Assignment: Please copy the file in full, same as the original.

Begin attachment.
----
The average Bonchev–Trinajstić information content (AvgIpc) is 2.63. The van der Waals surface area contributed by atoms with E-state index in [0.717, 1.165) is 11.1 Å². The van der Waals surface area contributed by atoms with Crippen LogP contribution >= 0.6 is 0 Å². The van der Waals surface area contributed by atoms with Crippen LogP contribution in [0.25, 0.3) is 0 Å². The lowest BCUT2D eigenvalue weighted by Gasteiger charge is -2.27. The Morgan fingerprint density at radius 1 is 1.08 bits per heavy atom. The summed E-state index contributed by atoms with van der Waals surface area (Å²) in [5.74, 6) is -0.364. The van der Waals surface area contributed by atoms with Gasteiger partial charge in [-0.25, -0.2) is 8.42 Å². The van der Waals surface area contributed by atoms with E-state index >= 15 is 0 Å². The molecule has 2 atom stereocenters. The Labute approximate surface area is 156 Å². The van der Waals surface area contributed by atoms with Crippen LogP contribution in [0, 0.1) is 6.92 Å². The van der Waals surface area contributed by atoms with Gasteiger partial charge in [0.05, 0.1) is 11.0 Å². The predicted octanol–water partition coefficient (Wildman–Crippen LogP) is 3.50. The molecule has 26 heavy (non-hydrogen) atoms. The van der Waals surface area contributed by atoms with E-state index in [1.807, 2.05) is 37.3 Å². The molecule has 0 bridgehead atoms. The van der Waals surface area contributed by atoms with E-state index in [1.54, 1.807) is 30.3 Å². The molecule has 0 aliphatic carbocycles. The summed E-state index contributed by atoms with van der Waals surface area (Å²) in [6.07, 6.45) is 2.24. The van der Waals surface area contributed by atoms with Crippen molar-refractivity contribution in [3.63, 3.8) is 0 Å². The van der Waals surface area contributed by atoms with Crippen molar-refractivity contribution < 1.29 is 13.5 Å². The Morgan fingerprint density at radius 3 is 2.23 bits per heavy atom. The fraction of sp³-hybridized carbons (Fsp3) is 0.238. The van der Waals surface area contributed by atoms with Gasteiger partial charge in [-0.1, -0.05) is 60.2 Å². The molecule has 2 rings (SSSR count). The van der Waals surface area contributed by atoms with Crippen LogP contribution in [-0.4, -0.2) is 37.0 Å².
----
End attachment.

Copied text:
The average Bonchev–Trinajstić information content (AvgIpc) is 2.63. The van der Waals surface area contributed by atoms with E-state index in [0.717, 1.165) is 11.1 Å². The van der Waals surface area contributed by atoms with Crippen LogP contribution >= 0.6 is 0 Å². The van der Waals surface area contributed by atoms with Crippen LogP contribution in [0.25, 0.3) is 0 Å². The lowest BCUT2D eigenvalue weighted by Gasteiger charge is -2.27. The Morgan fingerprint density at radius 1 is 1.08 bits per heavy atom. The summed E-state index contributed by atoms with van der Waals surface area (Å²) in [5.74, 6) is -0.364. The van der Waals surface area contributed by atoms with Gasteiger partial charge in [-0.25, -0.2) is 8.42 Å². The van der Waals surface area contributed by atoms with E-state index >= 15 is 0 Å². The molecule has 2 atom stereocenters. The Labute approximate surface area is 156 Å². The van der Waals surface area contributed by atoms with Crippen LogP contribution in [0, 0.1) is 6.92 Å². The van der Waals surface area contributed by atoms with Gasteiger partial charge in [0.05, 0.1) is 11.0 Å². The predicted octanol–water partition coefficient (Wildman–Crippen LogP) is 3.50. The molecule has 26 heavy (non-hydrogen) atoms. The van der Waals surface area contributed by atoms with E-state index in [1.807, 2.05) is 37.3 Å². The molecule has 0 bridgehead atoms. The van der Waals surface area contributed by atoms with E-state index in [1.54, 1.807) is 30.3 Å². The molecule has 0 aliphatic carbocycles. The summed E-state index contributed by atoms with van der Waals surface area (Å²) in [6.07, 6.45) is 2.24. The van der Waals surface area contributed by atoms with Crippen molar-refractivity contribution in [3.63, 3.8) is 0 Å². The van der Waals surface area contributed by atoms with Crippen molar-refractivity contribution < 1.29 is 13.5 Å². The Morgan fingerprint density at radius 3 is 2.23 bits per heavy atom. The fraction of sp³-hybridized carbons (Fsp3) is 0.238. The van der Waals surface area contributed by atoms with Gasteiger partial charge in [-0.1, -0.05) is 60.2 Å². The molecule has 2 rings (SSSR count). The van der Waals surface area contributed by atoms with Crippen LogP contribution in [-0.4, -0.2) is 37.0 Å².